(Note: when I made these again, I think I will add a bit more coconut milk to the batter, so that its easier to pour and makes a thinner pancake.)

Serve with a pat of earth balance buttery stick and maple syrup. 


Friday, April 8, 2011

Saute of Potatoes, White Beans and Cabbage

Another recipe from Heidi Swanson's new cookbook 'Super Natural Every Day' - this concoction is pictured on the front of the book - .  I made this one pretty much as is. 

A few days ago, I wondering what to make for a side with a turkey meatloaf, Heidi's book had just arrived and this sounds easy and I had all of the ingredients (usually my major consideration when decided what to cook...) so I gave it a try, not really expecting much.  I mean, none of these ingredients is an attention grabber individually.

But, when put together in this oh so simple manner - it is heavenly (and I don't really like potatoes much).  The textures are very interested: the creaminess of the beans, the little bits of crunchy potato, and the lingering crispness of the cabbage - its so good! 

Since these ingredients and the preparation is so simple, I think its very important to use a good quality sea salt and freshly ground black pepper (in fact, this is always important!).

It was so easy to put together and we all loved it.  True comfort food. 

2 tablespoons extra virgin olive oil
2 large potatoes, unpeeled, scrubbed, and cut into tiny cubes
sea salt & freshly ground black pepper
2 large shallot, minced
2 cups cooked white beans (or 1 15-oz can white beans, rinsed and drained)
3 cups finely shredded green cabbage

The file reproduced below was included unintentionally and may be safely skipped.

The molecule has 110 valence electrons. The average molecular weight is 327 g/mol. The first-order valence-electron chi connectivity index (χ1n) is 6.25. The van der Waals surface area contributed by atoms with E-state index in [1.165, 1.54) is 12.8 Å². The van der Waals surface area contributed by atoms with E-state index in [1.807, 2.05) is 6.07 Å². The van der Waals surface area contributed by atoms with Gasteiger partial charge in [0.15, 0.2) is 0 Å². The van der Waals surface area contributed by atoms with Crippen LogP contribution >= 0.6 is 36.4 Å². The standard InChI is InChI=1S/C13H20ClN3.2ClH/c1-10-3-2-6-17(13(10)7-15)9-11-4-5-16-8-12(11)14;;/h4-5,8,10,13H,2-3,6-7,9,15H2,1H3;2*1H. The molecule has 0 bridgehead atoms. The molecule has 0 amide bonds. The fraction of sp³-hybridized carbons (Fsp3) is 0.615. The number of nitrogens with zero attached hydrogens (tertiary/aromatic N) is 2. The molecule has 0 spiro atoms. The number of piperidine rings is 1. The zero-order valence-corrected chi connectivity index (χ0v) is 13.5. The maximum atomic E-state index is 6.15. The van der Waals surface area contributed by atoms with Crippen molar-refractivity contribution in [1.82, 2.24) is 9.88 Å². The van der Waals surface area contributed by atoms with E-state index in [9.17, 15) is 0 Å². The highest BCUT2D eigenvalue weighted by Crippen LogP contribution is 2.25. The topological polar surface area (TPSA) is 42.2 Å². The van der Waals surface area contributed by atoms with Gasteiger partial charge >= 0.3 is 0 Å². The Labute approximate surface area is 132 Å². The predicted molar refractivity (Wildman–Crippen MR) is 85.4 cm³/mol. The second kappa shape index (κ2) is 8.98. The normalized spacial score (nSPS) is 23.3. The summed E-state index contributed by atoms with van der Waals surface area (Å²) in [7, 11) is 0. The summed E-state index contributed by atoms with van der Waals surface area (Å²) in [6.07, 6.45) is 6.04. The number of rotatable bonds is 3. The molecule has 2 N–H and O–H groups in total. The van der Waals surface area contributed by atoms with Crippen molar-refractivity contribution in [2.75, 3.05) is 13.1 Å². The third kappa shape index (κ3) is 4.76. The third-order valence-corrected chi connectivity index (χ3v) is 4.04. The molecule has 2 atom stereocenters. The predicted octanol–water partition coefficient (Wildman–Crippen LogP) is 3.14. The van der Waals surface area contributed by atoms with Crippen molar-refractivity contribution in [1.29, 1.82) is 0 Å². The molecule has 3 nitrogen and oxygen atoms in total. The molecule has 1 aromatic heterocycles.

finely shredded Parmesan cheese (optional)

Heat olive oil in a large saute pan over medium high heat, add potatoes and a few pinches of salt and a few grinds of pepper.  Toss potatoes to coat with oil then cover.  Cook potatoes, tossing every few minutes until they are cooked through (8 - 10 minutes).  By sure to pick of the beautiful brown bits off the bottom of the pan as you toss.  Add shallots and beans, let everything brown a bit, scape the bottom of the pan to pick up all of the brown bits. Cook until everything is nicely browned.  Stir in cabbage, toss and cook a few more minutes until the cabbage just begins to break down (the cabbage should still be somewhat crunchy). 

Saute on a high enough heat that you get lots of brown bits; incorporating the browned crispy goodness through-out the dish is key.

Taste for seasoning, adjust salt and pepper.

Serve with a sprinkling of Parmesan if desired.

Thursday, April 7, 2011

Saffron Soup

I received Heidi Swanson's new cookbook (Super Natural Every Day) a few days ago.  Part of the wonder of this book is the beautiful photos (which she takes herself) but the other part is the wonderful, creative vegetarian food she creates.  Her books are a great place to get inspired when I feel out of ideas.  (her previous book Super Natural is wonderful also.)  Also, both of these cookbooks are about food any home cook can accomplish, no chefy nonsense.